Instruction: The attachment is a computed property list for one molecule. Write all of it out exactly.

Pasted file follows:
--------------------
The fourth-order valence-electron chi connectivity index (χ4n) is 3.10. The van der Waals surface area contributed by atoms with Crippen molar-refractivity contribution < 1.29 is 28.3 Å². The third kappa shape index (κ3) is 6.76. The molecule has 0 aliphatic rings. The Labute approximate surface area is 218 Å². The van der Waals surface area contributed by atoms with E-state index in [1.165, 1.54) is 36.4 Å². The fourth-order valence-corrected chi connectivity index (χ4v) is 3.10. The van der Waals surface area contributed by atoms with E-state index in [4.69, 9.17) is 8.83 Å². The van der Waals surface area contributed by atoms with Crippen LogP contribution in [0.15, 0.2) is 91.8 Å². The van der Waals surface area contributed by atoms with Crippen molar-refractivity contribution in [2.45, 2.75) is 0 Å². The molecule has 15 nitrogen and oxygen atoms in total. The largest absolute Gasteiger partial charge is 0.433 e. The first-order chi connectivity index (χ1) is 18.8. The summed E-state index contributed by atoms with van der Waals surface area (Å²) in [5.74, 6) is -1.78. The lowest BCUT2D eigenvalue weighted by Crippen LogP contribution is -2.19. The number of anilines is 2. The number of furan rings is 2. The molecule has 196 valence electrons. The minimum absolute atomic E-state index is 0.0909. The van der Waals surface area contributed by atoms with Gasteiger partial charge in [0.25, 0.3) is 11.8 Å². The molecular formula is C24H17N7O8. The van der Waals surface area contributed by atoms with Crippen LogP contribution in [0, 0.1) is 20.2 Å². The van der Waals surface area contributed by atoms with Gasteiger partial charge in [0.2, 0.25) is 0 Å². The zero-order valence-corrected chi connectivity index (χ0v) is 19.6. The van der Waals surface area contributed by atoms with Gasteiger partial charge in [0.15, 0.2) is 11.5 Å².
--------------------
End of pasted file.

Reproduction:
The fourth-order valence-electron chi connectivity index (χ4n) is 3.10. The van der Waals surface area contributed by atoms with Crippen molar-refractivity contribution < 1.29 is 28.3 Å². The third kappa shape index (κ3) is 6.76. The molecule has 0 aliphatic rings. The Labute approximate surface area is 218 Å². The van der Waals surface area contributed by atoms with E-state index in [1.165, 1.54) is 36.4 Å². The fourth-order valence-corrected chi connectivity index (χ4v) is 3.10. The van der Waals surface area contributed by atoms with E-state index in [4.69, 9.17) is 8.83 Å². The van der Waals surface area contributed by atoms with Crippen LogP contribution in [0.15, 0.2) is 91.8 Å². The van der Waals surface area contributed by atoms with Crippen molar-refractivity contribution in [2.45, 2.75) is 0 Å². The molecule has 15 nitrogen and oxygen atoms in total. The largest absolute Gasteiger partial charge is 0.433 e. The first-order chi connectivity index (χ1) is 18.8. The summed E-state index contributed by atoms with van der Waals surface area (Å²) in [5.74, 6) is -1.78. The lowest BCUT2D eigenvalue weighted by Crippen LogP contribution is -2.19. The number of anilines is 2. The number of furan rings is 2. The molecule has 196 valence electrons. The minimum absolute atomic E-state index is 0.0909. The van der Waals surface area contributed by atoms with Gasteiger partial charge in [0.25, 0.3) is 11.8 Å². The molecular formula is C24H17N7O8. The van der Waals surface area contributed by atoms with Crippen LogP contribution in [0, 0.1) is 20.2 Å². The van der Waals surface area contributed by atoms with Gasteiger partial charge in [0.2, 0.25) is 0 Å². The zero-order valence-corrected chi connectivity index (χ0v) is 19.6. The van der Waals surface area contributed by atoms with Gasteiger partial charge in [0.15, 0.2) is 11.5 Å².